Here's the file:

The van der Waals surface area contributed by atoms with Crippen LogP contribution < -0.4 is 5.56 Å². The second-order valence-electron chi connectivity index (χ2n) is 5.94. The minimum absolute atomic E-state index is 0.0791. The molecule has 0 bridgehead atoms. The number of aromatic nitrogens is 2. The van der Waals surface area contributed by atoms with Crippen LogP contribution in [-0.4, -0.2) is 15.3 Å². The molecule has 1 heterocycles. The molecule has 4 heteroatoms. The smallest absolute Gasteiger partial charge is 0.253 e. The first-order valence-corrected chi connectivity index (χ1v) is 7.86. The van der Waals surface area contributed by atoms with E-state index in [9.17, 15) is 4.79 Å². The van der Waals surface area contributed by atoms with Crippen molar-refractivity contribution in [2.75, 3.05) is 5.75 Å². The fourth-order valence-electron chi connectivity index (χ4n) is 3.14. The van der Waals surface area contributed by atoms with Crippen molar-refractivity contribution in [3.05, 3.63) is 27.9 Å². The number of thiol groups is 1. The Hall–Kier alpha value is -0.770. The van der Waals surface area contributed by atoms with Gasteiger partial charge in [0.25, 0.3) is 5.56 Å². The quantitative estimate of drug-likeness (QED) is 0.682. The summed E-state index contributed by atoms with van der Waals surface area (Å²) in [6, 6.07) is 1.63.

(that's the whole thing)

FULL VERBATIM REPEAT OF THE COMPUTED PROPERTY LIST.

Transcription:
The van der Waals surface area contributed by atoms with Crippen LogP contribution < -0.4 is 5.56 Å². The second-order valence-electron chi connectivity index (χ2n) is 5.94. The minimum absolute atomic E-state index is 0.0791. The molecule has 0 bridgehead atoms. The number of aromatic nitrogens is 2. The van der Waals surface area contributed by atoms with Crippen LogP contribution in [-0.4, -0.2) is 15.3 Å². The molecule has 1 heterocycles. The molecule has 4 heteroatoms. The smallest absolute Gasteiger partial charge is 0.253 e. The first-order valence-corrected chi connectivity index (χ1v) is 7.86. The van der Waals surface area contributed by atoms with E-state index in [9.17, 15) is 4.79 Å². The van der Waals surface area contributed by atoms with Crippen molar-refractivity contribution in [2.75, 3.05) is 5.75 Å². The fourth-order valence-electron chi connectivity index (χ4n) is 3.14. The van der Waals surface area contributed by atoms with Crippen molar-refractivity contribution in [3.05, 3.63) is 27.9 Å². The number of thiol groups is 1. The Hall–Kier alpha value is -0.770. The van der Waals surface area contributed by atoms with Gasteiger partial charge in [0.25, 0.3) is 5.56 Å². The quantitative estimate of drug-likeness (QED) is 0.682. The summed E-state index contributed by atoms with van der Waals surface area (Å²) in [6, 6.07) is 1.63.